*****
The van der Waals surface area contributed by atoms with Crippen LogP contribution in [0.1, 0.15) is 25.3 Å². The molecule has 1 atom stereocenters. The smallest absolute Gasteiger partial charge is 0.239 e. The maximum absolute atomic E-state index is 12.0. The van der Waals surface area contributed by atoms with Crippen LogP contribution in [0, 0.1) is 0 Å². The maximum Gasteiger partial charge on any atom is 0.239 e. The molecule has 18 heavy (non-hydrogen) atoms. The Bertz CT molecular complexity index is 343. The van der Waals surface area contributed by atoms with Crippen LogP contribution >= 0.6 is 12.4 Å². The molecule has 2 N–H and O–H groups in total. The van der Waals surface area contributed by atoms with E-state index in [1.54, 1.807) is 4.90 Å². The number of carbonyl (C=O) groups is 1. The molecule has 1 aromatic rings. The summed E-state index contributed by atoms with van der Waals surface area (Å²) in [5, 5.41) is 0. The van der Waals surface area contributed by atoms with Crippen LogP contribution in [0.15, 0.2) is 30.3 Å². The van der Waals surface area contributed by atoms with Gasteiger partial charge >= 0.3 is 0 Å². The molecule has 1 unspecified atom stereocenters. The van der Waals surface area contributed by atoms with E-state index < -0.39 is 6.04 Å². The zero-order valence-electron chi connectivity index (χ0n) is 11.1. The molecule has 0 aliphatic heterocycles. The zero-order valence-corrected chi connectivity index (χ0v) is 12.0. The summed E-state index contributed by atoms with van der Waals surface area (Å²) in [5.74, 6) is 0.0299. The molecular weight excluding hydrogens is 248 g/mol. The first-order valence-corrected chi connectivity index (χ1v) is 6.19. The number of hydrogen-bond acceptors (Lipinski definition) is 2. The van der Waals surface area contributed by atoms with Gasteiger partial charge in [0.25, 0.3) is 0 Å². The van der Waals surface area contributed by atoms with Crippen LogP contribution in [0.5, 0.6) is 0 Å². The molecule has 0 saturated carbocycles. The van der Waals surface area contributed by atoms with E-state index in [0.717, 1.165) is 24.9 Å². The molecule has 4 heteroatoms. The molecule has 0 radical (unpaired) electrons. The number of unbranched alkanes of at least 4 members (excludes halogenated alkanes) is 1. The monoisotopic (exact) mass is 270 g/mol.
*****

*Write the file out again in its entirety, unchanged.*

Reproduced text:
The van der Waals surface area contributed by atoms with Crippen LogP contribution in [0.1, 0.15) is 25.3 Å². The molecule has 1 atom stereocenters. The smallest absolute Gasteiger partial charge is 0.239 e. The maximum absolute atomic E-state index is 12.0. The van der Waals surface area contributed by atoms with Crippen LogP contribution in [0, 0.1) is 0 Å². The maximum Gasteiger partial charge on any atom is 0.239 e. The molecule has 18 heavy (non-hydrogen) atoms. The Bertz CT molecular complexity index is 343. The van der Waals surface area contributed by atoms with Crippen LogP contribution >= 0.6 is 12.4 Å². The molecule has 2 N–H and O–H groups in total. The van der Waals surface area contributed by atoms with E-state index in [1.54, 1.807) is 4.90 Å². The number of carbonyl (C=O) groups is 1. The molecule has 1 aromatic rings. The summed E-state index contributed by atoms with van der Waals surface area (Å²) in [5, 5.41) is 0. The van der Waals surface area contributed by atoms with Crippen LogP contribution in [0.15, 0.2) is 30.3 Å². The van der Waals surface area contributed by atoms with Gasteiger partial charge >= 0.3 is 0 Å². The molecule has 1 unspecified atom stereocenters. The van der Waals surface area contributed by atoms with E-state index < -0.39 is 6.04 Å². The zero-order valence-electron chi connectivity index (χ0n) is 11.1. The molecule has 0 aliphatic heterocycles. The zero-order valence-corrected chi connectivity index (χ0v) is 12.0. The summed E-state index contributed by atoms with van der Waals surface area (Å²) in [5.74, 6) is 0.0299. The molecular weight excluding hydrogens is 248 g/mol. The first-order valence-corrected chi connectivity index (χ1v) is 6.19. The number of hydrogen-bond acceptors (Lipinski definition) is 2. The van der Waals surface area contributed by atoms with Gasteiger partial charge in [0.25, 0.3) is 0 Å². The van der Waals surface area contributed by atoms with Crippen LogP contribution in [0.5, 0.6) is 0 Å². The molecule has 0 saturated carbocycles. The van der Waals surface area contributed by atoms with E-state index in [0.717, 1.165) is 24.9 Å². The molecule has 4 heteroatoms. The molecule has 0 radical (unpaired) electrons. The number of unbranched alkanes of at least 4 members (excludes halogenated alkanes) is 1. The monoisotopic (exact) mass is 270 g/mol.